Donald Trump tells Angela Merkel: We've both been wiretapped by Barack Obama

Donald Trump tells Angela Merkel: We've both been wiretapped by Barack Obama

"We just reiterated the fact that we were just simply reading media accounts".

"In the period leading up to this visit, I've always said it's much, much better to talk to one another and not about one another, and I think our conversation proved this", the German leader said through a translator.

"Do you want to have a handshake", she asked.

While the President Trump had earlier greeted the German leader with a handshake upon her arrival at the White House, he appeared to ignore requests to do so as the pair sat together later in front of TV cameras, The Independent reports.

Trump and Merkel have differed publicly on a number of issues, most notably immigration. "Many nations owe vast sums of money from past years".

And on Saturday morning, he re-emphasized that point and tweeted Germany owes money to North Atlantic Treaty Organisation - and to the US - for defense.

Trump did not make any comments about the European project on Friday.

Mr Trump said Mr Spicer was merely quoting a Fox News analyst when he made the comments.

The businesslike tone of their exchanges also illustrated the distance between the two leaders.

Regarding Trump and free trade, he has mentioned he would love to keep America first.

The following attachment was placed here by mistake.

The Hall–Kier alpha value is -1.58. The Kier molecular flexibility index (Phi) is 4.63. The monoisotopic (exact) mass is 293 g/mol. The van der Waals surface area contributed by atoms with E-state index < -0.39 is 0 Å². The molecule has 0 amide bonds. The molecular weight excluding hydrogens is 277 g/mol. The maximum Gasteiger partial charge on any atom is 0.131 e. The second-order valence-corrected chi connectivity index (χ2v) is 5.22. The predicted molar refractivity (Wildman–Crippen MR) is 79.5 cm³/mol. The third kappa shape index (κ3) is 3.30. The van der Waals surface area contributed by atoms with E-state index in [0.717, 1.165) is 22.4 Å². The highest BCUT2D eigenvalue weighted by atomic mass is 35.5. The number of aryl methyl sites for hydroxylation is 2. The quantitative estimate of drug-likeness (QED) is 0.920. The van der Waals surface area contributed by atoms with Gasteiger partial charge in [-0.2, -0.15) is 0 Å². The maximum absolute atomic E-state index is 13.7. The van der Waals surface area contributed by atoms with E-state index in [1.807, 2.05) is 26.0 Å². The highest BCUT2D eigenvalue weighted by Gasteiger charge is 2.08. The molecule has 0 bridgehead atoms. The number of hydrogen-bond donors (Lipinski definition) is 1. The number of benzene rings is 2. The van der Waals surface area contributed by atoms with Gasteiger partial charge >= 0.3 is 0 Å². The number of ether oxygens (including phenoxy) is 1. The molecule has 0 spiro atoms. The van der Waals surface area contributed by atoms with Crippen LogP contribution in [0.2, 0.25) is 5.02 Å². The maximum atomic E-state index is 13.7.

"At least we have something in common, perhaps", he said, eliciting laughs from the room and a slight smile from the German chancellor.

Mr. Trump greeted Ms. Merkel as she emerged from black Chevrolet Suburban at the White House's West Wing portico. "Furthermore, we're looking at the situation afresh every day and are not giving anyone a carte blanche for the future", Merkel said. Trump tweeted on Saturday. But she is facing serious re-election challenge in September, and she is taking this position because she is anxious about the Alternative for Germany (AfD) party which is clearly eating into her support...

In a photo op after their Oval Office meeting, the two leaders sat next to each other in separate chairs.

In the past, Trump accused Merkel of "ruining" Germany by accepting hundreds of thousands of refugees.

But both sides are trying to move on from past tensions.

Addressing the claims, the Republican joked about that he and Mrs Merkel had "something in common", referring to reports the United States bugged her phone under the Obama's presidency. A spokesman for British Prime Minister Theresa May said, "We've received assurances from the White House that these allegations would not be repeated".

Merkel hoped to appeal to the President's focus on business, bringing the chief executives of Siemens and BMW with her to Washington with her to Washington.

Merkel, who was making her first visit to the White House since Trump took office, did not weigh in on the 2013 incident, which angered many in Germany.

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